Message - Re: "maintain, increase, and diffuse knowledge, by assuring the conservation and protection of the world's heritage

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Posted by  Paul Malo on November 02, 2002 at 20:15:53:

In Reply to:  "maintain, increase, and diffuse knowledge, by assuring the conservation and protection of the world's heritage posted by shaliza on November 02, 2002 at 03:18:29:

Architects more commonly provide a service; occasionally they practice an art. What is the relation between professional service and art? Culture and art may not be the same thing. Culture may be seen broadly as the general pattern of human practice of a certain time and place; vernacular building is part of that culture--so is architecture, as distinct from vernacular building. Professional service provided clients in their building projects may produce art but more often it merely produces vernacular building, even when that service is provided by professional architects.

Architects rarely build for themselves, but usually must accommodate the needs and wishes of a client. A few clients give high priority to the quality of art , giving the architect free rein to work as an artist. More typically the architect tries to be an artist in spite of the client. This may lead to the Farnsworth House situation, where a work of art results but the client sues the architect for professional malpractice.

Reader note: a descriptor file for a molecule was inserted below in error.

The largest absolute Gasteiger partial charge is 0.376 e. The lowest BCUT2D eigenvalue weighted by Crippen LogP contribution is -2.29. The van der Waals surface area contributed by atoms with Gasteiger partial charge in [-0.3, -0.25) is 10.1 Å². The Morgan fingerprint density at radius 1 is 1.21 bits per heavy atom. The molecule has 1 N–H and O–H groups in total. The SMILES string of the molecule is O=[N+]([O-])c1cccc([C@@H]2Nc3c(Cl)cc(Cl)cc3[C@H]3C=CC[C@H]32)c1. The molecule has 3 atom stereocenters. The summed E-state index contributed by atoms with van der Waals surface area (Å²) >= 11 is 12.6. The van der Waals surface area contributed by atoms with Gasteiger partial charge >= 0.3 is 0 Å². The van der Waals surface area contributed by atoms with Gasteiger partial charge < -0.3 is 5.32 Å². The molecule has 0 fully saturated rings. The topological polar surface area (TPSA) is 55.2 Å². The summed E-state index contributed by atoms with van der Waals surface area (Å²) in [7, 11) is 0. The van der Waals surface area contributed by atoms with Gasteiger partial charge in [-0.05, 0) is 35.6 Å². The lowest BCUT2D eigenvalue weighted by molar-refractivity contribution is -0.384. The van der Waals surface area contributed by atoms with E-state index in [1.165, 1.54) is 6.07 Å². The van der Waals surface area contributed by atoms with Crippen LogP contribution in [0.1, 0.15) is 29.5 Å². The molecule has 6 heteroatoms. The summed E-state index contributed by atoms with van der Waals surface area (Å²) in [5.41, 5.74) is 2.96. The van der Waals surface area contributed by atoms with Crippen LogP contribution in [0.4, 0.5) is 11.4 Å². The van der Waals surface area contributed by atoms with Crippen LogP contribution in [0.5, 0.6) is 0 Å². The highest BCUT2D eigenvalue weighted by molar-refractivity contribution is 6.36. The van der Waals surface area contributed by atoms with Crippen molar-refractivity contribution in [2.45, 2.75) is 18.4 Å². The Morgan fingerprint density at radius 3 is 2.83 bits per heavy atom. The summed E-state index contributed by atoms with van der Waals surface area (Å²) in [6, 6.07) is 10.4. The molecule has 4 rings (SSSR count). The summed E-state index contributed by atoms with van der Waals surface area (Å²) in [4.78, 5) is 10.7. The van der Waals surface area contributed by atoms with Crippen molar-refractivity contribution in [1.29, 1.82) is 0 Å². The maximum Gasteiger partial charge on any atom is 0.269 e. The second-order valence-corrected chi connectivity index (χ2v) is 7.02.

Most architects are reconciled to producing vernacular building of good quality while providing good professional service. A few architects succeed in producing architecture as art, because they have clients who appreciate art. It is possible for the architect to produce art without conscious art patronage of the client, but the odds are stacked against it, since so much of what a building becomes is determined by the needs and preferences of the client. These most likely compromise the artistic intention of the designer.

What's the distinction between vernacular building and architecture as art? One isn't bad, the other good. The qualitly of vernacular architecture in a culture has more to do with the quality of life in that culture than the quality of its architecture as art. There may be no single building in Georgian Bath, for instance, that may be singled out as a work of art, but the city as a whole enhanced life there because of the quality of its vernacular architecture.

The cult of the architect as artist on the other hand often produces arrogantly egotistical projects that are indifferent to the quality of life in the community. Artists can be dangerous.

Christopher Alexander's Pattern Language has been discussed in another thread. The issues raised there are relevant here.

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